Publication Details:

H. J. Hoeijmakers et al.: Hot Exoplanet Atmospheres Resolved with Transit Spectroscopy (HEARTS) - IV. A spectral inventory of atoms and molecules in the high-resolution transmission spectrum of WASP-121 b, Astronomy & Astrophysics, 18.09.2020 DOI doi.org/10.1051/0004­-6361/202038365

Exoplanetary research with the HARPS spectrograph

The HARPS spectrograph is capable of detecting the faint light coming from distant planets with astonishing precision. Jens Hoeijmakers explains: "The atoms in the exoplanet's atmosphere each absorb part of the star's light. Each atom thus has a virtually unique fingerprint of the colours it absorbs". These fingerprints can be measured with a sensitive spectrograph such as HARPS and the chemical composition of the exoplanet's atmosphere can be derived from them, even if they are many light years away.

The HARPS spectrograph was developed under the leadership of the Geneva Observatory by a consortium that also included the Observatoire de Haute-Provence, the Physics Institute of the University of Bern and the Service d'Aéronomie, Paris.

More information about HARPS: www.unige.ch/science­s/astro/exoplanets/en/projects/harps

Bernese space exploration: With the world’s elite since the first moon landing

When the second man, "Buzz" Aldrin, stepped out of the lunar module on July 21, 1969, the first task he did was to set up the Bernese Solar Wind Composition experiment (SWC) also known as the “solar sail? by planting it in the ground of the moon, even before the American flag. This experiment, which was planned and the results analysed by Johannes Geiss and his team from the Physics Institute of the University of Bern, was the first great highlight in the history of Bernese space exploration

Ever since Bernese space exploration has been among the world’s elite. The numbers are impressive: 25 times were instruments flown into the upper atmosphere and ionosphere using rockets (1967-1993), 9 times into the stratosphere with balloon flights (1991-2008), over 30 instruments were flown on space probes, and with CHEOPS the University of Bern shares responsibility with ESA for a whole mission.

The successful work of the Department of Space Research and Planetary Sciences (WP) from the Physics Institute of the University of Bern was consolidated by the foundation of a university competence center, the Center for Space and Habitability (CSH) . The Swiss National Fund also awarded the University of Bern the National Center of Competence in Research (NCCR) PlanetS , which it manages together with the University of Geneva.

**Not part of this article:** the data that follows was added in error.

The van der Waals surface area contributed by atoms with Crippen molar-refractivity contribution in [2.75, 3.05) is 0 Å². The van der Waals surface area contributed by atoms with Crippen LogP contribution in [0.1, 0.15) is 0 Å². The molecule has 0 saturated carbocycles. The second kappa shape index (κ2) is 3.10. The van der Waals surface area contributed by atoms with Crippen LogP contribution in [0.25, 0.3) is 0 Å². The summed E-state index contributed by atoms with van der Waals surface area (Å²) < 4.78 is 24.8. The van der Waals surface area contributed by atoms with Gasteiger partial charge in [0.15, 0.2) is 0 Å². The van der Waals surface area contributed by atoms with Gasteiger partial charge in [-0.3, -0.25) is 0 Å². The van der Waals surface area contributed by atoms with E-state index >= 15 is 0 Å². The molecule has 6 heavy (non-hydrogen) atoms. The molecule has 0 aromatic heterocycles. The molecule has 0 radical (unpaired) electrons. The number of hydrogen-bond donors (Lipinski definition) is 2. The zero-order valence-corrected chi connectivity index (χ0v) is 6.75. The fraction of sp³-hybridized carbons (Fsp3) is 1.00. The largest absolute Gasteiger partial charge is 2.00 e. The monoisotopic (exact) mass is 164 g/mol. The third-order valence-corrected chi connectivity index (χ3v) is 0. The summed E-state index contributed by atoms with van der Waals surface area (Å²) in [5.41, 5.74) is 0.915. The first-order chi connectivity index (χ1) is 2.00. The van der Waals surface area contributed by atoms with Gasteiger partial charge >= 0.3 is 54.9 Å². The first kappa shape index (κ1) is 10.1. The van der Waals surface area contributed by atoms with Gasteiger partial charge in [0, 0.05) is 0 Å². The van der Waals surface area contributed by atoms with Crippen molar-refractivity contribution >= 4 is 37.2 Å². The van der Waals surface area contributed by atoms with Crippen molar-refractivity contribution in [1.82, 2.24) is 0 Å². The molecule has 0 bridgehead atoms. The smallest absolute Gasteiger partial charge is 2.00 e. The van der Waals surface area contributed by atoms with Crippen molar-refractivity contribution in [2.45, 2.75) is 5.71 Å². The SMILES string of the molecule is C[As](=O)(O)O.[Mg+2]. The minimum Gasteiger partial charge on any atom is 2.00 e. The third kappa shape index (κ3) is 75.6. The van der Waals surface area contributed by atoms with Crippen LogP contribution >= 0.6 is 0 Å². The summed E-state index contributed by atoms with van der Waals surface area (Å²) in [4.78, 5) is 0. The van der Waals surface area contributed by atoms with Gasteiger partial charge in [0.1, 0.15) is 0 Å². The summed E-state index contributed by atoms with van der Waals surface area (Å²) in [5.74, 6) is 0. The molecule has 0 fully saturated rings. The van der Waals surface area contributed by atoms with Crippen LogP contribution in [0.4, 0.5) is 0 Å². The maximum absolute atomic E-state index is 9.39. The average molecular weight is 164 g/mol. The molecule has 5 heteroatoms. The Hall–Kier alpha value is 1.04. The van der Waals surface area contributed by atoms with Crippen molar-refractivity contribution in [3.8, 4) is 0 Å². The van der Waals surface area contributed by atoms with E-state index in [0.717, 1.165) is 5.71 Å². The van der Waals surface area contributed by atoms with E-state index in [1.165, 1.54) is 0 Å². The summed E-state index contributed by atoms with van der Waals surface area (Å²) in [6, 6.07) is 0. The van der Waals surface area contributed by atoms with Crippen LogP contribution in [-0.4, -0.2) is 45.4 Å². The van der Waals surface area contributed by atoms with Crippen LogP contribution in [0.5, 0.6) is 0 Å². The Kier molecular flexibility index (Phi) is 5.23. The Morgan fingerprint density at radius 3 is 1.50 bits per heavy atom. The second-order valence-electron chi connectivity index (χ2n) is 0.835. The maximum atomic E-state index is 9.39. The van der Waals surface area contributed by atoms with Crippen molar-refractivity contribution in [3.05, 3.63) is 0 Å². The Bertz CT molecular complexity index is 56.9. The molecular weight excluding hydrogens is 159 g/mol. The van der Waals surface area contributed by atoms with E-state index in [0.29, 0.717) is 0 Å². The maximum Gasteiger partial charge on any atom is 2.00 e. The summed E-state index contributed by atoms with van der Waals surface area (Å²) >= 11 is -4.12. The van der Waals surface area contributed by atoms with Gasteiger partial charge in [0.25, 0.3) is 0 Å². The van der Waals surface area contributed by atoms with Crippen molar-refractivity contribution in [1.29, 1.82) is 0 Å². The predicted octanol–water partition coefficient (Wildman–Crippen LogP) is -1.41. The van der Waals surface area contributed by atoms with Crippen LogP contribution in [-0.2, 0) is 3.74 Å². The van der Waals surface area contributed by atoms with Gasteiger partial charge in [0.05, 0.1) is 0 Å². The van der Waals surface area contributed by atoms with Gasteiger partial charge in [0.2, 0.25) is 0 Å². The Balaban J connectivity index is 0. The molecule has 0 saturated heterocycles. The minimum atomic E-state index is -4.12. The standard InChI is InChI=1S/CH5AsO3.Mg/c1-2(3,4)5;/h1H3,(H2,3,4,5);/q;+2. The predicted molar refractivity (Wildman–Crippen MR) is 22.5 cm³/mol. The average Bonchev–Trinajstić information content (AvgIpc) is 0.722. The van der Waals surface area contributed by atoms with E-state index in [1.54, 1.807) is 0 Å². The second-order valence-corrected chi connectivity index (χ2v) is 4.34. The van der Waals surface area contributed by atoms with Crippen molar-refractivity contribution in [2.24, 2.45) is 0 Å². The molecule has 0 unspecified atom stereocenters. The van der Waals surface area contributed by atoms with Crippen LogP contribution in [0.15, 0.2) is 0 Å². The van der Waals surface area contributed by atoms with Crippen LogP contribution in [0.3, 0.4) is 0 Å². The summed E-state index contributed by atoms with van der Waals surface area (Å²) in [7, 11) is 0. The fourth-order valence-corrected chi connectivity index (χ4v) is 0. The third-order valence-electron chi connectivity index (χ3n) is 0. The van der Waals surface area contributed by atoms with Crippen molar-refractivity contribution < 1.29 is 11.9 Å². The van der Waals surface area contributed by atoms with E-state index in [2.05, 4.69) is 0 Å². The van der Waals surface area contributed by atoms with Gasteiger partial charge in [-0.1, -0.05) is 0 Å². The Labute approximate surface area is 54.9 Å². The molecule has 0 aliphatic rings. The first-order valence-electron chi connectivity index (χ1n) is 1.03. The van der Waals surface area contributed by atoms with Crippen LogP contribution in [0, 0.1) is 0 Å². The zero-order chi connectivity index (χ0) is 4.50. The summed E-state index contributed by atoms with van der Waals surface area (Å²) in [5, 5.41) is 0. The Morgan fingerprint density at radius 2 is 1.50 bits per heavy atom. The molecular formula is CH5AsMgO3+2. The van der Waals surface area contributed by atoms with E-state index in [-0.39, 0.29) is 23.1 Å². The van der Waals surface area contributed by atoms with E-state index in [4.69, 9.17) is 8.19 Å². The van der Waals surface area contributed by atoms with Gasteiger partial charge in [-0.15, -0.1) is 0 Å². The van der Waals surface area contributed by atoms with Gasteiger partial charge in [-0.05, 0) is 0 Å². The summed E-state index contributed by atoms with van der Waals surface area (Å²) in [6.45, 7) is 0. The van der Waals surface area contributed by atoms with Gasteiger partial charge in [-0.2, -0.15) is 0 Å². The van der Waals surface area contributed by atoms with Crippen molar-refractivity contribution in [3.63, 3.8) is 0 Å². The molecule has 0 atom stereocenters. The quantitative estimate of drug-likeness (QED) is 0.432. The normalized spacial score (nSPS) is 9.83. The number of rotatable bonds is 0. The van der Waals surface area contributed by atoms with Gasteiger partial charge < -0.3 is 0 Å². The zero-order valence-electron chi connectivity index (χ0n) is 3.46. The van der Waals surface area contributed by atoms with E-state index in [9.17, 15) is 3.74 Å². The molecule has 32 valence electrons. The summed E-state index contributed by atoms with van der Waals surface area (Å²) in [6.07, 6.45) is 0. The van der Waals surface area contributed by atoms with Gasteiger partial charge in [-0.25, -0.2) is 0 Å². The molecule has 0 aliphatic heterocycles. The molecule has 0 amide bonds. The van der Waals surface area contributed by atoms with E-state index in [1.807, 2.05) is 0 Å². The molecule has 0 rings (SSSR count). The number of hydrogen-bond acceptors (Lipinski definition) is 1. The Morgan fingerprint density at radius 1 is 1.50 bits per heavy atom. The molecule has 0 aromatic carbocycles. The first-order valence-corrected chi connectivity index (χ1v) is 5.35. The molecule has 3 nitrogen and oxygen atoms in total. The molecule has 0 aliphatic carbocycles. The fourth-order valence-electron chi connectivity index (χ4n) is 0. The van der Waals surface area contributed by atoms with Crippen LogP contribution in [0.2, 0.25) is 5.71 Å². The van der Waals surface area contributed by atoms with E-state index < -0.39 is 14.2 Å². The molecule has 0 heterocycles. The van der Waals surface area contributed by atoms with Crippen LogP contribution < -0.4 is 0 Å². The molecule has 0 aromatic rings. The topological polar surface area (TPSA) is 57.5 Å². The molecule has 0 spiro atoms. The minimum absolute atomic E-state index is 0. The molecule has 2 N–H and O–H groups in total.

Exoplanet research in Geneva: 25 years of expertise awarded a Nobel Prize

CHEOPS will provide crucial information on the size, shape, formation and evolution of known exoplanets. The installation of the "Science Operation Center" of the CHEOPS mission in Geneva, under the supervision of two professors from the UniGE Astronomy Department , is a logical continuation of the history of research in the field of exoplanets, since it is here that the first was discovered in 1995 by Michel Mayor and Didier Queloz, winners of the 2019 Nobel Prize in Physics. This discovery has enabled the Astronomy Department of the University of Geneva to be at the forefront of research in the field, with the construction and installation of HARPS on the ESO's 3.6m telescope at La Silla in 2003, a spectrograph that remained the most efficient in the world for two decades to determine the mass of exoplanets. However, this year HARPS was surpassed by ESPRESSO, another spectrograph built in Geneva and installed on the VLT in Paranal.

CHEOPS is therefore the result of two national expertises, on the one hand the space know-how of the University of Bern with the collaboration of its Geneva counterpart and on the other hand the ground experience of the University of Geneva supported by its colleague in the Swiss capital. Two scientific and technical competences that have also made it possible to create the National Center of Competence in Research (NCCR) PlanetS.